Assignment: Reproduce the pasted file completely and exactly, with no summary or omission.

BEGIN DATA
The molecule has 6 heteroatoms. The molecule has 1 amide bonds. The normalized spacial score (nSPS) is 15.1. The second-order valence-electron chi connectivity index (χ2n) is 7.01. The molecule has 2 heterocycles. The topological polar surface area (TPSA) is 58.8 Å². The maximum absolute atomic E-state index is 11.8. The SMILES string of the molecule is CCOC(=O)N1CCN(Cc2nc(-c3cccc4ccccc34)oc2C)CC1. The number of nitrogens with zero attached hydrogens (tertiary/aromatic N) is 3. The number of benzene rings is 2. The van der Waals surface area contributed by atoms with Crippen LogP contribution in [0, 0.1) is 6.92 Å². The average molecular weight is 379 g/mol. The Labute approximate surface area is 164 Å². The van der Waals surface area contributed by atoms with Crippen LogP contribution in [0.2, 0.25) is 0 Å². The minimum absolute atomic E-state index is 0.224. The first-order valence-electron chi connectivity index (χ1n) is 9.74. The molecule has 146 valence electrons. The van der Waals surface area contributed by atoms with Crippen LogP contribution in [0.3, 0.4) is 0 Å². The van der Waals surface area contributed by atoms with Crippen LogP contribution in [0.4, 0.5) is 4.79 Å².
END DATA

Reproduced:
The molecule has 6 heteroatoms. The molecule has 1 amide bonds. The normalized spacial score (nSPS) is 15.1. The second-order valence-electron chi connectivity index (χ2n) is 7.01. The molecule has 2 heterocycles. The topological polar surface area (TPSA) is 58.8 Å². The maximum absolute atomic E-state index is 11.8. The SMILES string of the molecule is CCOC(=O)N1CCN(Cc2nc(-c3cccc4ccccc34)oc2C)CC1. The number of nitrogens with zero attached hydrogens (tertiary/aromatic N) is 3. The number of benzene rings is 2. The van der Waals surface area contributed by atoms with Crippen LogP contribution in [0, 0.1) is 6.92 Å². The average molecular weight is 379 g/mol. The Labute approximate surface area is 164 Å². The van der Waals surface area contributed by atoms with Crippen LogP contribution in [0.2, 0.25) is 0 Å². The minimum absolute atomic E-state index is 0.224. The first-order valence-electron chi connectivity index (χ1n) is 9.74. The molecule has 146 valence electrons. The van der Waals surface area contributed by atoms with Crippen LogP contribution in [0.3, 0.4) is 0 Å². The van der Waals surface area contributed by atoms with Crippen LogP contribution in [0.4, 0.5) is 4.79 Å².